VIERA, Fla. -- Nationals pitchers did a poor job of preventing opposing runners from stealing bases last year. They obviously want to improve, but Sunday's 2-1 loss to the Tigers could be an indication that they still have some things to work on in that department.
The Tigers stole six bases, and it helped them score both of their runs. With right-hander Jordan Zimmermann on the mound in the first inning, Rajai Davis led off with a single and Ian Kinsler was hit by a pitch. Davis and Kinsler then executed a double steal before Don Kelly grounded out, scoring Davis.
Manager Matt Williams understood that the Tigers added more speed to the top of the lineup and accepted the fact that the run scored. Williams said Zimmermann was not slow throwing to the plate.
"You look at the stolen bases -- the top of the order, they are going to do that. They made it known they are going to do that. That's why they got those two guys. They needed more team speed," Williams said. "So they are going to try it. It's just how they were going to approach the game at the top of the order."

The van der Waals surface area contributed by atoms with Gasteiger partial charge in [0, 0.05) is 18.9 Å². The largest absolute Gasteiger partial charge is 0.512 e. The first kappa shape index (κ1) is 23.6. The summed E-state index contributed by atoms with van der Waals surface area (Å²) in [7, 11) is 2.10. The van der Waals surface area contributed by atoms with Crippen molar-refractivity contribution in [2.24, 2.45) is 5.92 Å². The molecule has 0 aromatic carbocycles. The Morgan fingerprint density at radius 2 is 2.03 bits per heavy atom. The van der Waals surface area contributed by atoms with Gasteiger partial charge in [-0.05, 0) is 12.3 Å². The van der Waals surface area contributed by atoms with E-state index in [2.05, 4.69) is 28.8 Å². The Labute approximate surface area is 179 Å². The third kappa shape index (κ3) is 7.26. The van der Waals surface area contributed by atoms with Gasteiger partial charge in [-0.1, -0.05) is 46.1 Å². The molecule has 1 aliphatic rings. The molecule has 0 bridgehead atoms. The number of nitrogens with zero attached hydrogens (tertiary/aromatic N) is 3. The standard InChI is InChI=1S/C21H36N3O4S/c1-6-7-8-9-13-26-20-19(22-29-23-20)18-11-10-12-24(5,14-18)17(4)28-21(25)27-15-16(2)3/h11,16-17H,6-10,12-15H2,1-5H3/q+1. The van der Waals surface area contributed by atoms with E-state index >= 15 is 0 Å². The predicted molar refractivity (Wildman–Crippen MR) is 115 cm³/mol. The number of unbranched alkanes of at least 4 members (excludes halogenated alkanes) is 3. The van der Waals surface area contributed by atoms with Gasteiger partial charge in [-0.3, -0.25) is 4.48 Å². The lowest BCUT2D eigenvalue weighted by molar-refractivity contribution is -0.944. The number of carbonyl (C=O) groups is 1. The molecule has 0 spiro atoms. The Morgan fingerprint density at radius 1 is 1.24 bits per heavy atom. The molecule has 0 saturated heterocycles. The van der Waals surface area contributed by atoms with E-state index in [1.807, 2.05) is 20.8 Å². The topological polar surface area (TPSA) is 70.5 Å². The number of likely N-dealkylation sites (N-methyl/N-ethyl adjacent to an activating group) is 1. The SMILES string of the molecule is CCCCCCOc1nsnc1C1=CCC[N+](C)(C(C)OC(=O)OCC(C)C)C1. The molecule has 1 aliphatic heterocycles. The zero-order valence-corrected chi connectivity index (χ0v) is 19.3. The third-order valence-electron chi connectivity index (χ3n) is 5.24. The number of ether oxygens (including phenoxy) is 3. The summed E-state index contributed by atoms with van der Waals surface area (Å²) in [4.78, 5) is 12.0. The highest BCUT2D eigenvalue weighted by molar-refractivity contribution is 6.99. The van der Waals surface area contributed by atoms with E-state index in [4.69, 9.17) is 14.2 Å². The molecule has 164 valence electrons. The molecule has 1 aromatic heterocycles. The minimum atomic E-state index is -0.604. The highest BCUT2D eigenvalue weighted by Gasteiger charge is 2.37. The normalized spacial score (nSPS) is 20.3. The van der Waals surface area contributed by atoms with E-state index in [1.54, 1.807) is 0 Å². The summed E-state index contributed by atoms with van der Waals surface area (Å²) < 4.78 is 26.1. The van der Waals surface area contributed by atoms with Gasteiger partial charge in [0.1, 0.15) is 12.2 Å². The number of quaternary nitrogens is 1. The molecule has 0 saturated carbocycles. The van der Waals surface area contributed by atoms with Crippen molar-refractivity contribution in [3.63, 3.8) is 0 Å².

However, Williams sounded annoyed that reliever Michael Gonzalez couldn't hold runners in the eighth inning.
The game was tied at 1 when Detroit scored the go-ahead run. Steve Lombardozzi led off with a single, stole second and third base before scoring the winning run on a double by Danny Worth, who then stole third base.
"[Gonzalez] has to hold baserunners a little bit better than that," Williams said. "We are preaching in Spring Training that we need to do a better job of holding those guys. [Gonzalez] has been around the block a time or two and he understands that he is fairly slow to the plate. He needs to vary his times, his looks and throw over and things like that. Today, [the Tigers] took advantage of him."
Bill Ladson is a reporter for MLB.com and writes an MLBlog, All Nats All the time. He also could be found on Twitter @WashingNats. Brian McTaggart is a reporter for MLB.com and writes an MLBlog, Tag's Lines. Follow @brianmctaggart on Twitter. This story was not subject to the approval of Major League Baseball or its clubs.